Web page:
- Step 8: Fit the siding to the gable I then nailed the shiplap siding onto the gable of the roof (For the record, all the nails I used on this job were stainless steel annular ring nails). Again, I wanted a finish I would never have to touch again so I decided to use the following technique to treat the wood: Shou Sugi Ban – Charred wood effect. (Instead of painting it, I set fire to it!…)
- Step 9: Finish the siding with something cool! I could have left the black siding as it was but I wanted to add a compass symbol made out of cedar shingles. This will turn a light silver colour (along with the rest of the cedar shingles) over time, and will contrast really nicely against the charred wood siding.
- Step 10: Step flashing The cedar shingles immediately adjacent to the wall are laid with lead ‘soakers’ underneath. However, to completely waterproof the joint a ‘step flashing’ must be placed over the top of the lead soakers. (I got all the information regarding the leadwork from fixmyroof.co.uk) I used an angle grinder to remove the mortar, cut the step flashing, and then installed the lead.
- Step 11: Mortar up and admire your new roof I then used a lime based mortar to ‘mortar up’ around the flashing. It was then time for a very satisying cup of tea, admiring my first ever DIY roof. Brilliant!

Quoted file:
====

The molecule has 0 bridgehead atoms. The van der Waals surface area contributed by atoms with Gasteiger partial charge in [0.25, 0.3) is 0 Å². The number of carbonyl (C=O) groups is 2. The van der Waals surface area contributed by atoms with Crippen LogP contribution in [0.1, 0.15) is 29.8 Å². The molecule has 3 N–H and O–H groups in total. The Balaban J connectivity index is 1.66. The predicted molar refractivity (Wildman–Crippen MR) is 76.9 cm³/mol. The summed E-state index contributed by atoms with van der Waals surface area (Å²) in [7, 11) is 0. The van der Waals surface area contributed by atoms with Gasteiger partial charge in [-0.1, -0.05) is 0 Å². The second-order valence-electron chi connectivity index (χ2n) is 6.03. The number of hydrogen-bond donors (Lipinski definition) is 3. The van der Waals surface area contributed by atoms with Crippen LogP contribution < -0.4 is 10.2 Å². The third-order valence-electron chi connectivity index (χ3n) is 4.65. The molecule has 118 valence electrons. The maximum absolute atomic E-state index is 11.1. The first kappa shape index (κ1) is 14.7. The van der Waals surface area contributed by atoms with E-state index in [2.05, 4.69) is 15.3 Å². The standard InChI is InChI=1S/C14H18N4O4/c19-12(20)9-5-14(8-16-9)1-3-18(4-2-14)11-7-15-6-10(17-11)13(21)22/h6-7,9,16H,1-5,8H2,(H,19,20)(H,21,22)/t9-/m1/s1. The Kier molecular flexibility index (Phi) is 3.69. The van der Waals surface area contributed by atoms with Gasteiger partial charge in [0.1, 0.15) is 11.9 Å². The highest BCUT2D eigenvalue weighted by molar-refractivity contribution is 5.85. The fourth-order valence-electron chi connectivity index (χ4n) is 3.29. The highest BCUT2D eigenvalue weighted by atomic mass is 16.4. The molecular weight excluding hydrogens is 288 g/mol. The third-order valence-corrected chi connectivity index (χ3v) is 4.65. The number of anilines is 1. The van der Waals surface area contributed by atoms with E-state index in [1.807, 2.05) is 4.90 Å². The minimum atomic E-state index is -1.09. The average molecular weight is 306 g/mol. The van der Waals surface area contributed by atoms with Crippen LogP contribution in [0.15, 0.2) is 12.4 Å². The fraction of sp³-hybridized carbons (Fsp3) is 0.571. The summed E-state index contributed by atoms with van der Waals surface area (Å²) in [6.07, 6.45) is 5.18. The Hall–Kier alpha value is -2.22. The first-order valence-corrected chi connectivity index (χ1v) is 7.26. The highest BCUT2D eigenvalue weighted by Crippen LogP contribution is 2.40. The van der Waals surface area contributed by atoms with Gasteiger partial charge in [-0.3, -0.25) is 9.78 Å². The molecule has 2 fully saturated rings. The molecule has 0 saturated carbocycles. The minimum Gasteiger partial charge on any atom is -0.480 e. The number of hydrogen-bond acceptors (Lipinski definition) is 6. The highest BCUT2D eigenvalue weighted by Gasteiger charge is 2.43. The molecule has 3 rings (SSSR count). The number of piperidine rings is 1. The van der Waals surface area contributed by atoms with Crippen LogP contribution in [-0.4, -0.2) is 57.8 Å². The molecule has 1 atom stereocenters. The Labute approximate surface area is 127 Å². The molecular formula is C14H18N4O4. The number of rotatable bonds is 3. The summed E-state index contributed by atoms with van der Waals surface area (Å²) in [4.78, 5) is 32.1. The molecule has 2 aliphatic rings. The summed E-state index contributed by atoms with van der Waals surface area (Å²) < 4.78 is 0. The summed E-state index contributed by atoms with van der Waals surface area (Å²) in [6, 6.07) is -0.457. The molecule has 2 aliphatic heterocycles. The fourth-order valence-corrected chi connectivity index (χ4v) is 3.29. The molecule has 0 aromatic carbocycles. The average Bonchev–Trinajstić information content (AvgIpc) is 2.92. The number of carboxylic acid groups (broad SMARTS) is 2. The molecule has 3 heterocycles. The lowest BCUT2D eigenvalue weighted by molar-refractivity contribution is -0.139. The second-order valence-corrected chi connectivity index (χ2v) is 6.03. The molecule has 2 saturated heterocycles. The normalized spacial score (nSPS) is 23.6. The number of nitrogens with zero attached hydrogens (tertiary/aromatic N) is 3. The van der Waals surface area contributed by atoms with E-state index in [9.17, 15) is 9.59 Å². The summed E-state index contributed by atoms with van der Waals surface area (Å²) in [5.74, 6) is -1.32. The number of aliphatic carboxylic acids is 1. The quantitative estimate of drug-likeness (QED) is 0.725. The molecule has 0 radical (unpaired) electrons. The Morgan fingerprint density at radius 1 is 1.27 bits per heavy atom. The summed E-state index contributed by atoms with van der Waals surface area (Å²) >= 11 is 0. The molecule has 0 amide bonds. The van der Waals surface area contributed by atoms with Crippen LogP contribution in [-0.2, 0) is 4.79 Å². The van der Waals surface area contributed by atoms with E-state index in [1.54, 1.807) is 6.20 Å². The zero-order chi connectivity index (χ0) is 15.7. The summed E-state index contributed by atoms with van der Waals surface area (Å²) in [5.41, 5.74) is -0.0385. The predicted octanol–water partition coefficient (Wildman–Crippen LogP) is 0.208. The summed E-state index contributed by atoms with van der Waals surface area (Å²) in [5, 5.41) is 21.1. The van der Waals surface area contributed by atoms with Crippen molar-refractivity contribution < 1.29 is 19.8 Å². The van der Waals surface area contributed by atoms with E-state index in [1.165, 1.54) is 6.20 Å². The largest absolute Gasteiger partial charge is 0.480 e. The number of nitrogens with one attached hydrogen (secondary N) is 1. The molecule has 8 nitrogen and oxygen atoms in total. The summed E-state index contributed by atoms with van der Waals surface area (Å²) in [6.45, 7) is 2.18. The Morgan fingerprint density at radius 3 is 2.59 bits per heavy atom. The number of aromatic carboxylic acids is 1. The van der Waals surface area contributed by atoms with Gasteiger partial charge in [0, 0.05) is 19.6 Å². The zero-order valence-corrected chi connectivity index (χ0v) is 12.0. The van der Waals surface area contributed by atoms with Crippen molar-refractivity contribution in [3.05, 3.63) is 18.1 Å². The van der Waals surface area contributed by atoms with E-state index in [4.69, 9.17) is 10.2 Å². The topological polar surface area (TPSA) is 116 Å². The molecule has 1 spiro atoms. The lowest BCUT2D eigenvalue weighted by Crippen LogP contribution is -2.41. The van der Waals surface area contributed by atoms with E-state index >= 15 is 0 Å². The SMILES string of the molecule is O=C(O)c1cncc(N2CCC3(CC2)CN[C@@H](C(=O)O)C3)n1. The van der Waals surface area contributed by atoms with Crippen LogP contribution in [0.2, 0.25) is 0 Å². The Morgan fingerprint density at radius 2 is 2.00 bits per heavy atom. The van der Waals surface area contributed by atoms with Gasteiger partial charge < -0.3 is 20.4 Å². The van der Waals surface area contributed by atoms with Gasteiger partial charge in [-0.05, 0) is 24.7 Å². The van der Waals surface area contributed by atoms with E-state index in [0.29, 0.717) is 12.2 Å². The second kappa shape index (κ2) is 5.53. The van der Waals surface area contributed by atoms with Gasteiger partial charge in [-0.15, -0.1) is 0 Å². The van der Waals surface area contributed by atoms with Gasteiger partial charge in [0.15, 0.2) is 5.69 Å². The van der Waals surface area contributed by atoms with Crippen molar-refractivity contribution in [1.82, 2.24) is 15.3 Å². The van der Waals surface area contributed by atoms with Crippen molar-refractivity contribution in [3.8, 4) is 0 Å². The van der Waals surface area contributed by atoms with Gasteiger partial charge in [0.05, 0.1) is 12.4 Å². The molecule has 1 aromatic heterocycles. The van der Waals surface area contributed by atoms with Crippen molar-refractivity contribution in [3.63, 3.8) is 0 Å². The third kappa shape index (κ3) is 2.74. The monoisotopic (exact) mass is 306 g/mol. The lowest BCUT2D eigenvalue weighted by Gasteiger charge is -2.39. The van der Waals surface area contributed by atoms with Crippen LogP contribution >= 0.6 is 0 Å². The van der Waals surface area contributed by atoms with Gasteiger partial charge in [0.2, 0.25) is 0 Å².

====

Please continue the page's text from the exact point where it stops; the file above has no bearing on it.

I am very happy with how this roof turned out and I think it will work very well for this specific application. It is a non-structural roof, but I can happily walk about on top of it should the need arise.
I chose not to use a waterproof breathable membrane under the shingles, (as would be the standard practice these days), because I don’t need one! I have a perfectly good flat roof underneath this, which will continue to do the job it has done for the last half a century, with the pitched roof on top as an added extra. By not fitting a membrane, I massively increased the airflow under the shingles. This, coupled with the numerous gaps in the structure caused by my less than perfectly accurate cutting(!) will combine with the ventilation bicks inside the ‘roof space’ and ensure that the fresh Blackpool winds keep the roof timbers dry and rot free in the years to come.
Aesthetics are a personal thing, and I don’t expect everyone to love my little roof. However, Rossella and I love it and that’s what really counts!
I hope this post and video have been useful to you. Will you be making a DIY roof? Are you a roofer with some helpful tips to offer?
If you have any comments or questions then please feel free to add them below.